Social networking aids agriculture with afghan malnutrition

Social networking aids agriculture with afghan malnutrition

by -

Dr. Emily Levitt Ruppert, senior policy adviser for World Vision International, sees social networking and agriculture as weapons against malnutrition in Afghanistan and shared her thoughts on the subject during a presentation in the Alumni Room of the Memorial Student Union Building,  Feb. 10.
The presentation was sponsored by the International Affairs Group traditional “Bag Lunch” event on campus. Her visit was coordinated by Dr. Richard Hartwig, professor of political science. World Vision International is a Christian relief, development and advocacy organization dedicated to working with children, families and communities to overcome poverty and injustice.
Levitt Ruppert discussed the effects of malnutrition on the population, stunted growth due to improper dietary considerations, possible solutions for the iron deficiency disease anemia, and the importance of nutritional instruction despite cultural differences.
“A lot of what you read or see on CNN, or the stories soldiers bring back with them are so negative,” said Levitt Ruppert, “And though a lot of what they see is difficult, there’s really interesting work going on there.”
Levitt-Ruppert is on a mission to tell the other side of the story. She feels nutrition is very understandable to the general public, and that it is an issue all people deal with. She feels that it has been neglected on some level, in favor of short-term solutions.
“Agriculture is the long-term solution to malnutrition,” Levitt Ruppert said. “The current ones are short-term and very dependent on outside funding.” (See malnutrition Page 3)
Levitt Ruppert was initially reluctant to travel to Afghanistan due to the war, and cultural and religious discrimination against women. Ultimately she changed her mind because she felt it was a place she’d be needed.  “I wanted to go to a place that had a gap, to build capacity and help them solve their local problems,” Levitt Ruppert said, “and Afghanistan was exactly that.”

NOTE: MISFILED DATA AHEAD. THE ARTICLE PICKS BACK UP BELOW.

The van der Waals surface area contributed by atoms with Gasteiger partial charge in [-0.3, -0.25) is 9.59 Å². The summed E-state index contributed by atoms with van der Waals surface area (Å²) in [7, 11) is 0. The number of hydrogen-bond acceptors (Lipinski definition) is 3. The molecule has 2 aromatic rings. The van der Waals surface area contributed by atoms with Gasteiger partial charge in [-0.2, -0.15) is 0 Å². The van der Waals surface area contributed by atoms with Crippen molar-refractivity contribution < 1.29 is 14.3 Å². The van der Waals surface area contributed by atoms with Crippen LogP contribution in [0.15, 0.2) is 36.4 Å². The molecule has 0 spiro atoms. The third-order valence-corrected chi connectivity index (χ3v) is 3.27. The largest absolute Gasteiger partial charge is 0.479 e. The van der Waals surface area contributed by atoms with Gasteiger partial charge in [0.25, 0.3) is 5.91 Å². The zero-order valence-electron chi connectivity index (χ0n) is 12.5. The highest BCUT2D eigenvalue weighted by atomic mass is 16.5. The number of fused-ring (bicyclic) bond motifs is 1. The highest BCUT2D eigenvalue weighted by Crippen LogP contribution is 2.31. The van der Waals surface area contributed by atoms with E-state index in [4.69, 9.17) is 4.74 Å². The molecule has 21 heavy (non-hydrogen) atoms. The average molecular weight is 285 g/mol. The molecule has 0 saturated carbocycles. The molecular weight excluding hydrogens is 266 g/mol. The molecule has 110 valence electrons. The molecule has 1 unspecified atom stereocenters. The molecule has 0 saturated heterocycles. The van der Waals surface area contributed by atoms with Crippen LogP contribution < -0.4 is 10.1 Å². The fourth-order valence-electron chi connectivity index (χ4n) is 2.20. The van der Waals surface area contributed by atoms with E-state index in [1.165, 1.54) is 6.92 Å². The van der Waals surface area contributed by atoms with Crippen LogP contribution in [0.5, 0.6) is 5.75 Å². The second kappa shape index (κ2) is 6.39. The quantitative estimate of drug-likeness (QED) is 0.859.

At the time Afghanistan had no one with any formal nutritional training in the country, and widespread problems with malnutrition and anemia.  “I worked in a laboratory once upon a time, and you hope your whole career you’ll discover the cure for something,” Levitt Ruppert said. “But, I needed something more tangible, more visible, and with nutrition we have most of the solutions we need, but we need more creative problem solving.”
She met with focus groups around the country, some comprised of all men, others only women. During their conversations, men were interested in agriculture, horticulture, availability of veterinary care and trade. Women, once they’d been given permission by their husbands to talk to Levitt Ruppert, were interested in lack of food and diet diversity, not enough animal food, problems of health, problems with reproduction, lack of health services and the feeding practices of children.
“Both men and women look at the situation holistically,” said Levitt Ruppert, “but economics is the biggest thing across all groups for both men and women.”
Cultural perspectives regarding food were of particular interest to Levitt Ruppert, especially what food they would and wouldn’t eat, and feed to their children. Camel meat was not to be eaten during pregnancy, as camels have a twelve month long gestation period, and consumption is believed to cause a human pregnancy to extend to this length.
“I was told the Afghans have a lot of unusual food-based beliefs, but I found it fascinating,” said Levitt Ruppert. “American customs might seem strange to them.”
Levitt Ruppert was in Afghanistan for 13 months. Her first trip lasted three months, the second lasted nine. Finally, when the World Bank decided to do an assessment of the nutrition situation, they asked for her help, and she went back for two more short trips.
“The hardest part was coming back,” said Levitt Ruppert. “I had a hard time looking American men in the eyes for the longest time.”
For Levitt-Ruppert, every day was stressful. Every day her adrenaline was up, and she was wary of something happening. Every day she lived in a heightened state of awareness. When she finally settled back home, she visited a re-acclimation counselor, and discovered she had a form of Post Traumatic Stress Disorder (PTSD).
PTSD has a certain stigma to it; some view it as a malady from which there can be no recovery. This is patently untrue, and Levitt Ruppert is living proof. The possibility for recovery is high, especially with help from those who understand the disease.
“I want to talk about it more, and be more public about it,” said Levitt Ruppert, “for people who aren’t dealing with it, for those who aren’t talking with anyone, prevent people from committing suicide.”
The only thing Levitt Ruppert regrets is that she didn’t learn more of the language while she was in Afghanistan. “I wish I could have communicated with them directly,” said Levitt Ruppert, “just so I could talk with them more.”

Joseph Frymire
JBN Director